Athens, Georgia at a Glance
Location: Northeast Georgia
Access: About 60 miles northeast of Atlanta between I-85 and I-20; Atlanta Hartsfield-Jackson International Airport
Major Meeting Spaces: Classic Center, Georgia Center for Continuing Education, Bowman Hospitality Campus, Plamondon Hospitality Campus
Hotel Rooms: 2,900
Off-Site Venues: State Botanical Garden of Georgia, Morton Theatre, Athens Cotton Press, Taylor-Grady House
Athens Convention and Visitors Bureau
Two figures are inextricably tied to Athens, Georgia: One is a true Greek goddess, and the other is a jowly bulldog with a countenance only a mother could love.
The goddess, of course, is Athena, the city’s namesake, and the dog is Uga, the mascot of everything University of Georgia. They are from different universes, but they coexist quite well in this city of 130,000 people northeast of Atlanta that is the home of the University of Georgia, a hotbed of alternative rock music, a destination for craft beer lovers and a favorite of meeting planners.
You can see Athena, or at least a statue of her, at the Classic Center, which is the city’s multifaceted convention center, and you can see images of Uga just about everywhere you look in one of America’s most appealing college towns. In normal years, Uga is an honored guest on the sidelines of Sanford Stadium for Georgia Bulldogs football games. The stadium capacity of 92,746 almost equals the city’s headcount.
As you might expect, there’s a youthful, vibrant vibe to Athens. The university, the first state-chartered public university in the nation, has been pumping out graduates since 1804, and today’s students generate an academic atmosphere complemented by a multitude of music clubs, bars and restaurants. The music scene in Athens has been rocking for decades. Bands that sprouted roots here include R.E.M., the B-52s, Widespread Panic and Drive-By Truckers.
“You can enjoy live music every night of the week at spots all around downtown, which is very convenient to the Classic Center,” said Nick Arnold, sales manager for the Athens Convention and Visitors Bureau.
Many meeting attendees do exactly that because the Classic Center occupies some prime real estate within walking distance of more than 1,700 hotel rooms. The 190-room Hyatt Place, is attached to the convention center, and others, such as a Hilton Garden Inn, a Homewood Suites, a Springhill Suites, the Hotel Indigo-Athens and the Graduate Athens, are close by.
A piece of city history anchors the Classic Center. It is Fire Hall Number 1, which was incorporated into the design after citizens objected to initial convention center plans that would have razed the structure, built in 1912. Components of the Classic Center are numerous and substantial. It offers 105,000 square feet of space, including 56,000 square feet of exhibit space; a 2,100-seat performing arts theater; and a covered outdoor pavilion suitable for concerts, seated meals and marketplaces. Construction is to start in 2021 on a 5,000-seat concert-ready arena.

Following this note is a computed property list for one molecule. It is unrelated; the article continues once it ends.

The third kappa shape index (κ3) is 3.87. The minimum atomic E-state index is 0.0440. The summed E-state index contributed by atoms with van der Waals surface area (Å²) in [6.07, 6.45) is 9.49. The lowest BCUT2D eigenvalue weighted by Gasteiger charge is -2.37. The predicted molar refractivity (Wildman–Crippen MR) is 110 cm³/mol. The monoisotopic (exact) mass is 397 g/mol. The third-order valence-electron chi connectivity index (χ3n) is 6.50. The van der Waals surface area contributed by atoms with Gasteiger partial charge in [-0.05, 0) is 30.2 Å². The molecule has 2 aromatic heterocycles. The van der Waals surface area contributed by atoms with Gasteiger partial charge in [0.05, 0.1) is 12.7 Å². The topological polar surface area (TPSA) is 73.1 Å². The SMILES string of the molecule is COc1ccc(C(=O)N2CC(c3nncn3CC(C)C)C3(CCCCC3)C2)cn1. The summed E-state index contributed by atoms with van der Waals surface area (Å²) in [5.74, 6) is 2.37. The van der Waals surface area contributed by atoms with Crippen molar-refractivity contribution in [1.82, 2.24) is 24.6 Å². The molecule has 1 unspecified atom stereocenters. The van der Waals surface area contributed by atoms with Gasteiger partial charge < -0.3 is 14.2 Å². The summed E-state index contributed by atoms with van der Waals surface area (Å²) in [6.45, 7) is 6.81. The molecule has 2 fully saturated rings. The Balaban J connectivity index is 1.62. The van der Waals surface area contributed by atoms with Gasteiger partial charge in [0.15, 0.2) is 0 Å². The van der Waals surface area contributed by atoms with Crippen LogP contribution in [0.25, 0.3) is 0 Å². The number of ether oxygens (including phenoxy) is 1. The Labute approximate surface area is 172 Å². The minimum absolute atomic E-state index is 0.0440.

For an on-campus meeting experience, the University of Georgia Center for Continuing Education and Hotel is in the heart of things. It has 38,000 square feet of meeting space, 22 conference rooms and 200 guest rooms.
As you might expect in a history-steeped college town, Athens offers a range of off-site venues. Among the most popular is the State Botanical Gardens of Georgia, where a stunning conservatory complements an array of horticultural highlights. The Morton Theatre is a vaudeville-era classic that has had many lives. Performers included Duke Ellington, Ma Rainey and Cab Calloway. It went dark for years but is now restored and available for banquets, receptions and other events. Its auditorium seats 544.
Two more venues with stories to tell are the Taylor-Grady House, built in 1834, and the Athens Cotton Press. The Taylor-Grady House can accommodate up to 350 for indoor-outdoor events, 150 for indoor receptions and 65 for indoor dinners. The Athens Cotton Press is a revitalized industrial building, whose 8,000 square feet of open space are a veritable blank canvas for event planners.
After the Meeting
Hanging around Athens itself after adjournment is a major temptation. Take in another live club performance, enjoy nature on the Oconee River Greenway, design your own culinary tour — favorites include traditional hits such as DePalma’s Italian Cafe, the Porterhouse Grill and the Last Resort Grill, as well as Five and Ten and the National — or sample craft beer at Creature Comforts and learn how a small-town brewery got a free product placement in the Marvel superhero hit “Avengers: Endgame.”
Attendees catching flights in Atlanta can detour to major attractions such as the Georgia Aquarium, the National Center for Civil and Human Rights and the High Museum of Art, while those with time to head north can explore Georgia’s Blue Ridge Mountains. The mountains include a notable wine district, tumbling trout streams and little towns such as Dahlonega, site of America’s first gold rush. That event was triggered in 1828 and eventually led to creation of a branch of the U.S. Mint. A University of North Georgia building sparkles with gold leaf from the mining era, just as the dome of Georgia’s capitol in Atlanta does.